A pi­o­neer in the fur­ni­ture in­dus­try, Ital­ian man­u­fac­turer Cassina has one of the rich­est cat­a­logues in de­sign his­tory, span­ning over 90 years of cre­ativ­ity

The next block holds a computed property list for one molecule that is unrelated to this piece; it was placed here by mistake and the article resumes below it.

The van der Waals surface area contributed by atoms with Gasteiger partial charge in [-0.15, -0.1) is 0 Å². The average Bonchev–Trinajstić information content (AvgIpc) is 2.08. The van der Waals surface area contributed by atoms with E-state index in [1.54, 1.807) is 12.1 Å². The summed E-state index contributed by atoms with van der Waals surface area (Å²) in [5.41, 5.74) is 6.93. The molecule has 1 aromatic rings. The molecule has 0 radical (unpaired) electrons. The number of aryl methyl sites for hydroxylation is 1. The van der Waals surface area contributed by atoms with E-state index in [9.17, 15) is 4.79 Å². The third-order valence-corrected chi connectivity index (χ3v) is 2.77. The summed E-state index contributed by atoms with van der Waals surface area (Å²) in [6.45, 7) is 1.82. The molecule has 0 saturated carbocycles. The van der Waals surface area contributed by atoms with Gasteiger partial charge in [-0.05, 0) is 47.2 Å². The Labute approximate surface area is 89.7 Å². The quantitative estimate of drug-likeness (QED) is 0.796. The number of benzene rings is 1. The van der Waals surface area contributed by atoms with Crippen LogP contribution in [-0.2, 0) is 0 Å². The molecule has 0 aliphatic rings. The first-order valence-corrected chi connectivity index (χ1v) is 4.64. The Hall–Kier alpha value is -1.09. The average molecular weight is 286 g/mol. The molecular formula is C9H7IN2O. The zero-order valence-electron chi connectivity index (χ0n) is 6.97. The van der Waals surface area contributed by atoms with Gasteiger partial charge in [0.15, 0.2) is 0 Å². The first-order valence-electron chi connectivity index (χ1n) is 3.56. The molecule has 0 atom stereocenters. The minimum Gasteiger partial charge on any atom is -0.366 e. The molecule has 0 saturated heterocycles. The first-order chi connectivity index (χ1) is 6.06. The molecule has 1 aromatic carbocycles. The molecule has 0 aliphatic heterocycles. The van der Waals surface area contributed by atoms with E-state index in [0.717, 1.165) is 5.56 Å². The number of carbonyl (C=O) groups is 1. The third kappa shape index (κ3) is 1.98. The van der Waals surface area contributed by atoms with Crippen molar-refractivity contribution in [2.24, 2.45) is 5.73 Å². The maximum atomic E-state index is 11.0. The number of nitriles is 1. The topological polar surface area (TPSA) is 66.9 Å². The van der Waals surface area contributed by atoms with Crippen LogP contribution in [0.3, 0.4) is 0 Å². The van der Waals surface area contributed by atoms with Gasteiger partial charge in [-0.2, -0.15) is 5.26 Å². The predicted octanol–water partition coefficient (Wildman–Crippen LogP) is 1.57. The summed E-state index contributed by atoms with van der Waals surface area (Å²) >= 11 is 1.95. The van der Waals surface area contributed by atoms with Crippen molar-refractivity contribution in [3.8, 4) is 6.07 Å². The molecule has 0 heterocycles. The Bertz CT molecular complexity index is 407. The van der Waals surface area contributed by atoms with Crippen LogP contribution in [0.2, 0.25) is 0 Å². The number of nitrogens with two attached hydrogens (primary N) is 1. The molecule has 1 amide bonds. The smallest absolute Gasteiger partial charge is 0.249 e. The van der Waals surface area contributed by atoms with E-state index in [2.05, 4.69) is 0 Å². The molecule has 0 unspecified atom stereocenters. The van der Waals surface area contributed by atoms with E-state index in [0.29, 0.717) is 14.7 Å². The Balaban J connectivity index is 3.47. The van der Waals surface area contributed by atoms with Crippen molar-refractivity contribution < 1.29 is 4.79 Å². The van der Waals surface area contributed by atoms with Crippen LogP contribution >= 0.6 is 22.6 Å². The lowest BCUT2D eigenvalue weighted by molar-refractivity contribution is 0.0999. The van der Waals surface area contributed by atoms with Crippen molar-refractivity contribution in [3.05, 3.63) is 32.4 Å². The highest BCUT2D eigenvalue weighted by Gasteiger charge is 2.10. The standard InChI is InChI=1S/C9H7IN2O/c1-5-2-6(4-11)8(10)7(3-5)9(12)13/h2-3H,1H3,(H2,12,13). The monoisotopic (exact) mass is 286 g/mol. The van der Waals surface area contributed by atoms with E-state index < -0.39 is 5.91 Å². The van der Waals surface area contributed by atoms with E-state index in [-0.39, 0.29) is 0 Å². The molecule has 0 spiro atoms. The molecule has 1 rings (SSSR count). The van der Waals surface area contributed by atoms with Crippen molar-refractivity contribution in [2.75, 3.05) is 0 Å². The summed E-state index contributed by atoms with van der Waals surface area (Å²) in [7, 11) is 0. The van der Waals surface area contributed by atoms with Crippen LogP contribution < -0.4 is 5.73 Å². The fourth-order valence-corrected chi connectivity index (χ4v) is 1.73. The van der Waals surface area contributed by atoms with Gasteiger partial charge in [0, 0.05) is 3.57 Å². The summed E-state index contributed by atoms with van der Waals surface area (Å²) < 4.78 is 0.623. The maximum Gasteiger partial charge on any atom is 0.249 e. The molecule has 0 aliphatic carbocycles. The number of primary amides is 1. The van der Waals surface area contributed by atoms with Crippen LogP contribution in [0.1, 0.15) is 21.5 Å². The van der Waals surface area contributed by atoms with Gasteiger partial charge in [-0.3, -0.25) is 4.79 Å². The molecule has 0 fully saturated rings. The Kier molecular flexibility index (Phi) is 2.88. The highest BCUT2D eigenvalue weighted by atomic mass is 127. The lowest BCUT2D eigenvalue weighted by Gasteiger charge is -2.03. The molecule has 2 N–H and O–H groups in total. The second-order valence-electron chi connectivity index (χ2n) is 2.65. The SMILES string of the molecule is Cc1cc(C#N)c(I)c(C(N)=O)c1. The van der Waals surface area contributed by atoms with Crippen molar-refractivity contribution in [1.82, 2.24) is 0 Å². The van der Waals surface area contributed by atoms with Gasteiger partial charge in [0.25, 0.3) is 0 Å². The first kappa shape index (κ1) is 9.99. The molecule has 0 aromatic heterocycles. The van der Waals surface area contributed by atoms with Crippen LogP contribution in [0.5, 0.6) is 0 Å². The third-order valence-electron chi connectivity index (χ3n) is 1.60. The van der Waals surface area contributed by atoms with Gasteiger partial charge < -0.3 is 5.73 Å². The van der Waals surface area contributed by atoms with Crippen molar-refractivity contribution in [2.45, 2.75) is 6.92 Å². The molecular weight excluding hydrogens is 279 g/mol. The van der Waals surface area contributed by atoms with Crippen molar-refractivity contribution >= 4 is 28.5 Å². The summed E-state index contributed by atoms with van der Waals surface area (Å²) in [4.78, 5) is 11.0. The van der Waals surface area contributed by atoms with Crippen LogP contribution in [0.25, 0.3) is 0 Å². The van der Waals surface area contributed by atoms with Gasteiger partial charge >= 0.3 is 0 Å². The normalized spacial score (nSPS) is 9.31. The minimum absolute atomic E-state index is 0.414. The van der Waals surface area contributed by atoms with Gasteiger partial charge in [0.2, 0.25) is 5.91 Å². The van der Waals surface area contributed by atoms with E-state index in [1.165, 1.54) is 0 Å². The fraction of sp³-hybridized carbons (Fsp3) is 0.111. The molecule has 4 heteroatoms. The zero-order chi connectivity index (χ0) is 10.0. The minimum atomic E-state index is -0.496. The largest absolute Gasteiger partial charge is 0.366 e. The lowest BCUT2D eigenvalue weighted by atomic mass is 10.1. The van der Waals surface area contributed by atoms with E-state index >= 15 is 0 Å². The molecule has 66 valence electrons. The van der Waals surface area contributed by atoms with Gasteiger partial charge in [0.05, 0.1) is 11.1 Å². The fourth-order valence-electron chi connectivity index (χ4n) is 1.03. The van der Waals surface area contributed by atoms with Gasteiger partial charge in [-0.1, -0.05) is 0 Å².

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Two heads are bet­ter than one is an adage that Cassina lives by. In just over nine decades, it boasts an en­vi­able ar­chive of iconic de­signs, a re­sult of col­lab­o­ra­tions with de­sign’s great­est minds in­clud­ing Le Cor­bus­ier, Char­lotte Per­riand, Frank Lloyd Wright, Et­tore Sottsass and Vico Mag­istretti to name a few. In­formed by a re­lent­less pur­suit of in­no­va­tion, it’s not one to rest on its lau­rels. The Ital­ian brand has also worked with the world’s top con­tem­po­rary tal­ent such as Jaime Hayón, Kon­stantin Gr­cic, Philippe Starck, and Pa­tri­cia Urquiola, who has been Cassina’s art di­rec­tor since 2015. It’s not sur­pris­ing that thumb­ing the pages of the com­pany’s cat­a­logue is like pe­rus­ing a his­tory book of 20th-cen­tury de­sign.